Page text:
Over the years, the Mac GUI has changed the way we work. Still, many people use the command line for its ability to control and automate tasks or even configure features on the Mac that are only accessible through the CLI. Some things in the Terminal app allow users to work faster for basic or repetitive tasks. Commands can be chained together to increase their usage, and more.
Learning some of the basic CLI commands is an easy way to grow your knowledge of how you can use command line interfaces on a modern Mac to get work done efficiently. So open Terminal, and start exploring with the commands below.
Accessing the Terminal app
Anyone on a Mac built after Mac OS X’s initial debut in 2001 can access and use the command-line interface through the Terminal app on their Mac via the UNIX-based shell. This app can be found inside of the Applications | Utilities folder — open a Finder window, and press Command + Shift + U. Terminal can be opened like any other Mac application, appearing as a black window with a blinking cursor where you can type commands.
As you can see, your Mac isn’t just limited to the graphical elements to explore, like the Control Center. You can even pop the hood and delve into the underpinnings of the operating system to get things done.
SEE: Keep your Mac in top shape with this macOS tune-up checklist from TechRepublic Premium.
The Terminal app works by entering commands on the keyboard and pressing return to execute the commands. Terminal will then respond with any relevant information available. Although, some commands may not echo back any output.
Even with macOS Sonoma, Apple has continued to ship updates to the macOS Terminal app that allows users to interact with the underlying UNIX command line. This makes the Mac extremely powerful and a great option for power users and nerds who want the most power out of their computer.
Top Mac terminal commands
1. Change Directory
What it does: The cd command will change the directory you’re currently working with in Terminal to execute other commands on a different directory, view the contents of a different directory or open a file in a different directory. This is a common command that will be used when working with the CLI. If you ever lose your place and which directory you’re in, type pwd, and press Return to echo the current path.
Example: cd “path/to/directory/” (Figure A)
2. Listing Directory
What it does: Use the ls command after navigating into a directory using the cd command to view the contents inside of the current directory. Use the argument -l (ls -l) to get even more information about each of the files, including the permissions, owner and date created.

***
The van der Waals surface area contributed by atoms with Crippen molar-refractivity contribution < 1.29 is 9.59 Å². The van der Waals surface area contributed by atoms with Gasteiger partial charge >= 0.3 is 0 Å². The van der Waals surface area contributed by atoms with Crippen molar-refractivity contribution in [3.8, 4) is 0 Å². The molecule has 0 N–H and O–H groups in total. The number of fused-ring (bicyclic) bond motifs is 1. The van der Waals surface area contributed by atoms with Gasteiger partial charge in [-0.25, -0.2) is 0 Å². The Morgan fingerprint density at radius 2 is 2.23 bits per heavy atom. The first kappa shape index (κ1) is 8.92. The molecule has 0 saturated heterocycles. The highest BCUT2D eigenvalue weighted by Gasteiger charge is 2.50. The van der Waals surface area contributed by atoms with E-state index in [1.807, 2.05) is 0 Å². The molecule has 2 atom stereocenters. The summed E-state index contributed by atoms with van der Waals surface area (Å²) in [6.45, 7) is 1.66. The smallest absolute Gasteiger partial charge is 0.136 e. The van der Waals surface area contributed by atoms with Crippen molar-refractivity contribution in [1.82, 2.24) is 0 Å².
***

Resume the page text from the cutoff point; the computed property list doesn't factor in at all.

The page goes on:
Example: ls “path/to/directory/” (Figure B)
3. Open files
What it does: When browsing a directory, you may encounter a file that you wish to open on your Mac. That’s where the open command comes in. Typing this command followed by a space and the filename will open the file with an appropriate app. When typing the filename, you don’t need to type the full name, partially type what you can, then press tab to autocomplete the remaining text.
Example: open “filename” (Figure C)
4. Copy a file to another directory
What it does: The cp command facilitates copying a file from one location to another or making a copy of the same file with a new name. When specifying the first argument, include the originating file you wish to copy followed by a space and a full path, filename and extension of where you want the copy to be placed when the command is executed. Terminal will return when the copy has been completed.
Example: cp “filename” “newfilename” (Figure D)
5. Move a file
What it does: When you don’t want to copy a file, but instead move it, use the same format of the cp command, but instead replace cp with mv. This will perform a file move from one location to another, removing the file from the original location and putting it in the new location.
Example: mv “filename” “path/to/new/file/location” (Figure E)
6. Create a text file
What it does: Creating a blank file isn’t easily done from the Finder. The touch command allows you to create any type of file, but it’s blank. After you create the blank file, you can open it in a text editor by typing open [filename].
Example: touch myfile.txt (Figure F)
7. Create a directory
What it does: The mkdir command will allow you to create a directory (folder) from within the CLI. When you need a place to store new files, just use this command to add a new directory in the current working directory, or specify a full path to the location where you want the new directory to be placed.
Example: mkdir “path/to/new/directory” (Figure G)
8. Remove an empty directory
What it does: When you’ve created a folder that has the wrong name, you can easily use the mv command to rename it, or if you want to remove a directory altogether, use the rmdir command followed by the path to the directory.
Example: rmdir “path/to/directory” (Figure H)
9. Remove nested directories
Command: rm -R
What it does: When you want to remove an entire directory that might contain other directories or files, then the rm -R command is where you will turn. This command is irreversible, unlike deleting files in the Finder and being able to restore them from the Trash. When this command is executed, all files and directories inside of the path you specify will be deleted immediately.
Example: rm -R “/path/to/root/directory” (Figure I)
10. Execute commands with superuser privileges